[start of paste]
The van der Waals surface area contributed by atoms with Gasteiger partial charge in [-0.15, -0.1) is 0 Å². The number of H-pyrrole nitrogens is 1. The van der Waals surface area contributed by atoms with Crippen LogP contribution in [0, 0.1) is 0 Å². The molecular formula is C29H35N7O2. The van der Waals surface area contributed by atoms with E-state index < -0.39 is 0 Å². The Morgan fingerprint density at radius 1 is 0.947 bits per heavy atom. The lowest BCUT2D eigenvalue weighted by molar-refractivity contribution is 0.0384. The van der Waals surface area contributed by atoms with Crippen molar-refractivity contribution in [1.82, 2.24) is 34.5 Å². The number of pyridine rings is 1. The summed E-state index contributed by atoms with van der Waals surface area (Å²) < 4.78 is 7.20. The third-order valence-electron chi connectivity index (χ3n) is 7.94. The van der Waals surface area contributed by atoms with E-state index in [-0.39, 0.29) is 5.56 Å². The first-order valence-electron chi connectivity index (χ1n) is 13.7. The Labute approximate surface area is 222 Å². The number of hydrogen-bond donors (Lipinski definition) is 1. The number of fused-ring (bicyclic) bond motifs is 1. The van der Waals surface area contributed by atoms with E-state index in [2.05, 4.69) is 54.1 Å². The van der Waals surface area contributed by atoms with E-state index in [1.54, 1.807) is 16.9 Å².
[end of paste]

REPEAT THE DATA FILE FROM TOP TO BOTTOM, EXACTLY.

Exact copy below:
The van der Waals surface area contributed by atoms with Gasteiger partial charge in [-0.15, -0.1) is 0 Å². The number of H-pyrrole nitrogens is 1. The van der Waals surface area contributed by atoms with Crippen LogP contribution in [0, 0.1) is 0 Å². The molecular formula is C29H35N7O2. The van der Waals surface area contributed by atoms with E-state index < -0.39 is 0 Å². The Morgan fingerprint density at radius 1 is 0.947 bits per heavy atom. The lowest BCUT2D eigenvalue weighted by molar-refractivity contribution is 0.0384. The van der Waals surface area contributed by atoms with Crippen molar-refractivity contribution in [1.82, 2.24) is 34.5 Å². The number of pyridine rings is 1. The summed E-state index contributed by atoms with van der Waals surface area (Å²) < 4.78 is 7.20. The third-order valence-electron chi connectivity index (χ3n) is 7.94. The van der Waals surface area contributed by atoms with E-state index in [-0.39, 0.29) is 5.56 Å². The first-order valence-electron chi connectivity index (χ1n) is 13.7. The Labute approximate surface area is 222 Å². The number of hydrogen-bond donors (Lipinski definition) is 1. The number of fused-ring (bicyclic) bond motifs is 1. The van der Waals surface area contributed by atoms with E-state index in [2.05, 4.69) is 54.1 Å². The van der Waals surface area contributed by atoms with E-state index in [1.54, 1.807) is 16.9 Å².